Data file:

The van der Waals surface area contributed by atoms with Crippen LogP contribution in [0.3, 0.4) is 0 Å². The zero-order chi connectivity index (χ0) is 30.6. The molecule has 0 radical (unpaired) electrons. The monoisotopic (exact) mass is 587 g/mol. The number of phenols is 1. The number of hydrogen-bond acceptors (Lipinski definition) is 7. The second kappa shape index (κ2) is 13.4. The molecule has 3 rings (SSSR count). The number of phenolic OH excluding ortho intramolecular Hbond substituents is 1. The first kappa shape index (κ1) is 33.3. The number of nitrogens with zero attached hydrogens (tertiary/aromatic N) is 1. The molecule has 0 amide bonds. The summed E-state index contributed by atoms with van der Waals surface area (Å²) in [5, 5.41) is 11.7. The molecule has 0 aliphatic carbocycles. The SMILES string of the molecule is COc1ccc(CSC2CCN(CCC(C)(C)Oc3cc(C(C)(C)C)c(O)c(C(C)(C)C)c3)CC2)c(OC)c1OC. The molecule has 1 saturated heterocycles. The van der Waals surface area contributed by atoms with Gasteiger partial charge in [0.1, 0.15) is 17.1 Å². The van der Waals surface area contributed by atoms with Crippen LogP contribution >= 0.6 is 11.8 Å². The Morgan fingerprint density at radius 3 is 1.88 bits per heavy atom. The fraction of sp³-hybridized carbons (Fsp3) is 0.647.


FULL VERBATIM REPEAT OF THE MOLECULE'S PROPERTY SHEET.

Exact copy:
The van der Waals surface area contributed by atoms with Crippen LogP contribution in [0.3, 0.4) is 0 Å². The zero-order chi connectivity index (χ0) is 30.6. The molecule has 0 radical (unpaired) electrons. The monoisotopic (exact) mass is 587 g/mol. The number of phenols is 1. The number of hydrogen-bond acceptors (Lipinski definition) is 7. The second kappa shape index (κ2) is 13.4. The molecule has 3 rings (SSSR count). The number of phenolic OH excluding ortho intramolecular Hbond substituents is 1. The first kappa shape index (κ1) is 33.3. The number of nitrogens with zero attached hydrogens (tertiary/aromatic N) is 1. The molecule has 0 amide bonds. The summed E-state index contributed by atoms with van der Waals surface area (Å²) in [5, 5.41) is 11.7. The molecule has 0 aliphatic carbocycles. The SMILES string of the molecule is COc1ccc(CSC2CCN(CCC(C)(C)Oc3cc(C(C)(C)C)c(O)c(C(C)(C)C)c3)CC2)c(OC)c1OC. The molecule has 1 saturated heterocycles. The van der Waals surface area contributed by atoms with Gasteiger partial charge in [0.1, 0.15) is 17.1 Å². The van der Waals surface area contributed by atoms with Crippen LogP contribution >= 0.6 is 11.8 Å². The Morgan fingerprint density at radius 3 is 1.88 bits per heavy atom. The fraction of sp³-hybridized carbons (Fsp3) is 0.647.